Life After Broadcast: What TV Taught Me About Winning at PR

A former broadcast reporter shares her tips on successfully making a career move in the era of the Great Resignation.

Ashley Sampson
Senior Account Executive

It’s the night before one of my clients is making its public debut through a SPAC merger, and I’m having a hard time sleeping. I didn’t even know what a SPAC was a year ago, but that’s not what’s keeping me up. The client is an incredible company, full of kind and smart people developing truly life-changing technology. I genuinely like their executive team and share their passion. But I’m worried. Will tomorrow be successful? Did we do enough to support them? Did we prepare them for the tough questions? Why won’t reporters just freaking respond to me after hours of outreach? Don’t they understand how important this is?  

Then I remembered — no, they don’t. 

Let’s rewind a little. I come from a broadcast journalism background. I spent fifteen years as a producer, anchor, and reporter. That’s fifteen years of ignoring emails and calls from PR folks. Fifteen years of dismissing pitches that I didn’t have the time or energy to read. Karma is not my friend right now. 

Journalists joke about PR folks in the newsroom every day. (Think of it as a common bond between battle-weary beat reporters exhausted from marathon press conferences and impossible deadlines.) But journalists are wrong about PR.

Being a journalist absolutely prepared me for aspects of agency life. I get to utilize my journalistic skills every day and bring a fresh perspective to the clients I work with. I am writing just as much as I did in my past life, and building long-term relationships and connections with people on both sides of the media landscape. 

So, in this era of the “Great Resignation,” while many Americans are reconsidering their careers, I was asked to put together my top tips for making a move. 

  1. Dive head-first into the deep end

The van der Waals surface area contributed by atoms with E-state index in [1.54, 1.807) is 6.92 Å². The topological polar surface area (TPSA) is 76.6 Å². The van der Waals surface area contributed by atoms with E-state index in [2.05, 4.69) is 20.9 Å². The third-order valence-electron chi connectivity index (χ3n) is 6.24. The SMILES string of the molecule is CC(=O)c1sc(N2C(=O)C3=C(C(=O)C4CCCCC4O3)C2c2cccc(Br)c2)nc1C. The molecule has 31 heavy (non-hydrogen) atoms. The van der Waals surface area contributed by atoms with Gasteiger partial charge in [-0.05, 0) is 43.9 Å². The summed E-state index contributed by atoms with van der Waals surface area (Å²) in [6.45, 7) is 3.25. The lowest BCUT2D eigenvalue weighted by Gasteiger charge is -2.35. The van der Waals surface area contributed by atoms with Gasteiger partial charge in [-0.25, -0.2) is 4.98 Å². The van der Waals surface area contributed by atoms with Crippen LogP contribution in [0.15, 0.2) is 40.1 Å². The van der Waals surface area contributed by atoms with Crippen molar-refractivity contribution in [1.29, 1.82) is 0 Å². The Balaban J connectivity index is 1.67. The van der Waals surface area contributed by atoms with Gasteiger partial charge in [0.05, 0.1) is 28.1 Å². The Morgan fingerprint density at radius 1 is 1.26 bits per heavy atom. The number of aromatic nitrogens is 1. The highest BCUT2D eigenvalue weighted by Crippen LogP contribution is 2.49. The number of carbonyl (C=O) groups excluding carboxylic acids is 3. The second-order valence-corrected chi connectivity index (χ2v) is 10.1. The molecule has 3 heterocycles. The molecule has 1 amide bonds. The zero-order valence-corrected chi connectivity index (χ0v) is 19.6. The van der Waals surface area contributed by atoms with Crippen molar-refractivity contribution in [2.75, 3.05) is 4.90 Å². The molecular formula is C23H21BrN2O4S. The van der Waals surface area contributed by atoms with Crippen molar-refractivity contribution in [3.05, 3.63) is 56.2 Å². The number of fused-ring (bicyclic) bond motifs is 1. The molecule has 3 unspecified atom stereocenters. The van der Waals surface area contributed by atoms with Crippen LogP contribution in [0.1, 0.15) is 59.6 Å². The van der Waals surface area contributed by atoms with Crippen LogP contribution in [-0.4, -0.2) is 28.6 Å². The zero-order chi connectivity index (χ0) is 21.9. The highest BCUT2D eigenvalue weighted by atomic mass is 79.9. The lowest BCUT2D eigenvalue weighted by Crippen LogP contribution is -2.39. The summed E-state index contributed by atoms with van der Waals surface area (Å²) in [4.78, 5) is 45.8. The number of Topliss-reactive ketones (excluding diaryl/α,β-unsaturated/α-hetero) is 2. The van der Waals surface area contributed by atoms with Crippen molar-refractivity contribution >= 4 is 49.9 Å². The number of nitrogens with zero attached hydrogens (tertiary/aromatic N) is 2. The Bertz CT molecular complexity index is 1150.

Whatever your new gig is, prioritize learning everything you can about your client and genuinely caring about their successes. Celebrate the small wins and be there with a plan when things crash and burn. Anticipate media and public response before they’re even on the radar of industry insiders. Know what the client needs before they do. 

  1. It’s still all about relationships 

No matter what you do, trust and respect still matter. The clients I work with are not a story I can just file and forget. As a new PR professional, I am finding out how heavily invested you need to be in your client’s story and success. I’ve been absolutely humbled seeing my colleagues work long hours, meticulously building media lists, vetting reporters, and being a source of stability with every client crisis.

  1. Prepare more than you think you should

In my short time in PR, I’ve learned it’s more than quickly scribbling out a pitch, then lobbing a Hail Mary email hoping it lands in the coveted reporter endzone. In my case, I’ve found it infinitely helpful to spend more time looking into what a reporter actually covers.  Ask yourself if it’s a fit rather than wasting valuable client dollars writing a lengthy pitch. 

I hope this helps anyone out there in the middle of a career change, PR or not. I know for me, simply writing out a list was helpful. Trying to encapsulate 15 years of professional life and pull lessons from my career was a valuable exercise all on its own. Now, if anyone can do the same for tips on getting to sleep before a big day, I promise that is one email I won’t ignore.